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Publication numberUS5999128 A
Publication typeGrant
Application numberUS 09/081,497
Publication dateDec 7, 1999
Filing dateMay 19, 1998
Priority dateMay 19, 1998
Fee statusPaid
Also published asDE69901921D1, DE69901921T2, EP0977306A2, EP0977306A3, EP0977306B1
Publication number081497, 09081497, US 5999128 A, US 5999128A, US-A-5999128, US5999128 A, US5999128A
InventorsRonald R. Stephens, Jar J. Lee
Original AssigneeHughes Electronics Corporation
Export CitationBiBTeX, EndNote, RefMan
External Links: USPTO, USPTO Assignment, Espacenet
Multibeam phased array antennas and methods
US 5999128 A
Abstract
Antenna structures are provided which facilitate the simultaneous radiation of multiple antenna beams. The structures include photonic manifolds that define equal-length optical paths and other optical paths whose lengths progressively change by a selected length ΔL. The manifolds conduct signal pairs to radiative modules. Each signal pair includes a frequency-swept scanning signal ss and a reference signal sr whose frequency is a selected one of the sum and the difference of the frequencies of the scanning signal ss and a respective operating signal so. Subsequently, the scanning signals are mixed with the reference signals and filtered to recover phase-shifted versions of each respective operating signal so. The phase-shifted versions are radiated to form multiple radiated beams wherein each beam is scanned by changing the frequency of its respective scanning signal ss. The frequency of the scanning signals is selected to avoid generation of spurious radiated signals. This selection includes choosing the scanning signals so that each has a different integer number of 2π phase shifts over the path length ΔL. Methods of the invention permit the use of a common mixer and a common filter at each radiative module for processing all signal pairs.
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Claims(20)
We claim:
1. A multibeam phased array antenna, comprising:
a first photonic manifold that has an electrical input and n electrical outputs that are each spaced from said input by a respective one of optical paths whose lengths progressively increase by a selected path length ΔL;
a second photonic manifold that has an electrical input and a plurality of electrical outputs that are each spaced from said input by a respective one of equal-length optical paths;
an electronic signal generator which supplies a plurality of signal pairs wherein each of said signal pairs includes a respective frequency-swept scanning signal ss and a respective reference signal sr whose frequency is substantially a selected one of the sum and the difference of the frequencies of the scanning signal ss and a respective operating signal so ;
a first signal combiner which combines the scanning signals ss of said signal pairs and delivers them to the electrical input of said first photonic manifold;
a second signal combiner which combines the reference signals sr of said signal pairs and delivers them to the electrical input of said second photonic manifold; and
an array of radiative modules that each include:
a) an electromagnetic radiator;
b) a mixer that is coupled to said radiator, is coupled to a respective one of the electrical outputs of said first photonic manifold to receive the scanning signals ss of said signal pairs and is coupled to a respective one of the electrical outputs of said second photonic manifold to receive the reference signals sr of said signal pairs; and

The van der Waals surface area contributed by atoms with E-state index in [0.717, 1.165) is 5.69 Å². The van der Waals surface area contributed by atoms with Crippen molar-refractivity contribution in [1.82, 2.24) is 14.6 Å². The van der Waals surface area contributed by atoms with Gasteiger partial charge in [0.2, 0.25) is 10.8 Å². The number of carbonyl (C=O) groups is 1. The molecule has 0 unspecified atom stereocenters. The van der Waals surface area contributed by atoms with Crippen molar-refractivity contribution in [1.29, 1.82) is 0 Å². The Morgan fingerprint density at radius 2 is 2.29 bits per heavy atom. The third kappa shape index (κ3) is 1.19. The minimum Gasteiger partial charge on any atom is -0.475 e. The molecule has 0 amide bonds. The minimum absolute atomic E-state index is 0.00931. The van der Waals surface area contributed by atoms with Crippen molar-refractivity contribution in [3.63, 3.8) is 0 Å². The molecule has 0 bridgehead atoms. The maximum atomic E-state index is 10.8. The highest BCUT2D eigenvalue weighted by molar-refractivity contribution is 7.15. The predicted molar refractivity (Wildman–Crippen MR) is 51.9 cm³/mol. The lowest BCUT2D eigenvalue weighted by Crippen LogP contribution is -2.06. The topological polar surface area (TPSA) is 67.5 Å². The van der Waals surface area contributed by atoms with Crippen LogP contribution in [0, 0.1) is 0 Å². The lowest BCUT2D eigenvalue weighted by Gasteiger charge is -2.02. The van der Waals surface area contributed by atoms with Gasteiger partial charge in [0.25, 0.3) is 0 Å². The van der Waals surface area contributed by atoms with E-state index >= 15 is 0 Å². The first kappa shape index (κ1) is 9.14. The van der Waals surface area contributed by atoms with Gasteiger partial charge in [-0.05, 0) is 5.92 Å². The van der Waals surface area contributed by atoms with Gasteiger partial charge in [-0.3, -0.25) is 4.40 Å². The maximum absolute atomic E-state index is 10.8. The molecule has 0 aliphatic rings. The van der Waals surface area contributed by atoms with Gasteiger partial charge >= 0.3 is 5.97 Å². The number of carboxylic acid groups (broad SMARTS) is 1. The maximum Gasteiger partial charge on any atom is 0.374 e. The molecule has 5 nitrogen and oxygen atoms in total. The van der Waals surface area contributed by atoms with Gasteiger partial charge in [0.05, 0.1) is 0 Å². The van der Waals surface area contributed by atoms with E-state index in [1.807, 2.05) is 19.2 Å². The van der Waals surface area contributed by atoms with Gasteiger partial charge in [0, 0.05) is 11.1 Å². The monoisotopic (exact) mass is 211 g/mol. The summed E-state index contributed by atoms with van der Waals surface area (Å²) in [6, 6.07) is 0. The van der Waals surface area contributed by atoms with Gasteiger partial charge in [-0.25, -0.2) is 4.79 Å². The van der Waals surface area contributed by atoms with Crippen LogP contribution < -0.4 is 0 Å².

c) a filter inserted between said mixer and said radiator and configured to pass the respective operating signal so of each of said signal pairs.
2. The multibeam phased array antenna of claim 1, wherein said first and second photonic manifolds each include:
an optical signal generator having a modulation input port that receives a selected one of a scanning signal ss and a reference signal sr of said electronic signal generator;
a plurality of optical fibers which each form a respective one of said optical paths;
an optical splitter that couples said optical generator to an end of each of said optical fibers; and
a plurality of optical detectors coupled to another end of each of said optical fibers.
3. The multibeam phased array antenna of claim 2, wherein said optical signal generator is a diode laser.
4. The multibeam phased array antenna of claim 2, wherein said optical signal generator includes:
an optical light source; and
an electro-optic modulator coupled to said optical light source.
5. The multibeam phased array antenna of claim 4, wherein said optical light source is a laser.
6. The multibeam phased array antenna of claim 2, wherein said optical detectors are each a photodiode.
7. The multibeam phased array antenna of claim 1, wherein each signal pair of said electronic signal generator is formed with:
a scanning-signal generator which supplies the scanning signal ss of said signal pair;
an operating-signal generator which supplies the operating signal so of said signal pair;
a mixer coupled to said scanning-signal generator and said operating-signal generator; and
a filter coupled to said mixer and configured to pass said reference signal sr.
8. The multibeam phased array antenna of claim 1, wherein said radiator is a slot antenna.
9. The multibeam phased array antenna of claim 1, wherein said radiator is a horn antenna.
10. A multibeam phased array antenna, comprising:
a first photonic manifold that has an electrical input and n electrical outputs that are each spaced from said input by a respective one of optical paths whose lengths progressively increase by a selected path length ΔL;